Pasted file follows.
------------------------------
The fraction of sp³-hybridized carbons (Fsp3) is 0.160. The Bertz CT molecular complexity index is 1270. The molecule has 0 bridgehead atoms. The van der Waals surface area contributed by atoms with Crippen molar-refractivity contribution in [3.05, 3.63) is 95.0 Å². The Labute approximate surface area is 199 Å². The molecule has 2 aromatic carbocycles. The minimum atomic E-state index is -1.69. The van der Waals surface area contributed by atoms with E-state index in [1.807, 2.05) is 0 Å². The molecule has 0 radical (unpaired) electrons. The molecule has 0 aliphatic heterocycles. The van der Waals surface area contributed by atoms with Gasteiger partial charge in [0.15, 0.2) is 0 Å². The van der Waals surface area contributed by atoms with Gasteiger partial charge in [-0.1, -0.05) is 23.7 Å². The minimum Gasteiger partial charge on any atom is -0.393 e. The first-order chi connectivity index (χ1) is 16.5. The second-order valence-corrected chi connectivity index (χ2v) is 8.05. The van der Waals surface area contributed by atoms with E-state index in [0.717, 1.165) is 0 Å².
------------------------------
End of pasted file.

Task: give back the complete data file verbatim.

The fraction of sp³-hybridized carbons (Fsp3) is 0.160. The Bertz CT molecular complexity index is 1270. The molecule has 0 bridgehead atoms. The van der Waals surface area contributed by atoms with Crippen molar-refractivity contribution in [3.05, 3.63) is 95.0 Å². The Labute approximate surface area is 199 Å². The molecule has 2 aromatic carbocycles. The minimum atomic E-state index is -1.69. The van der Waals surface area contributed by atoms with E-state index in [1.807, 2.05) is 0 Å². The molecule has 0 radical (unpaired) electrons. The molecule has 0 aliphatic heterocycles. The van der Waals surface area contributed by atoms with Gasteiger partial charge in [0.15, 0.2) is 0 Å². The van der Waals surface area contributed by atoms with Gasteiger partial charge in [-0.1, -0.05) is 23.7 Å². The minimum Gasteiger partial charge on any atom is -0.393 e. The first-order chi connectivity index (χ1) is 16.5. The second-order valence-corrected chi connectivity index (χ2v) is 8.05. The van der Waals surface area contributed by atoms with E-state index in [0.717, 1.165) is 0 Å².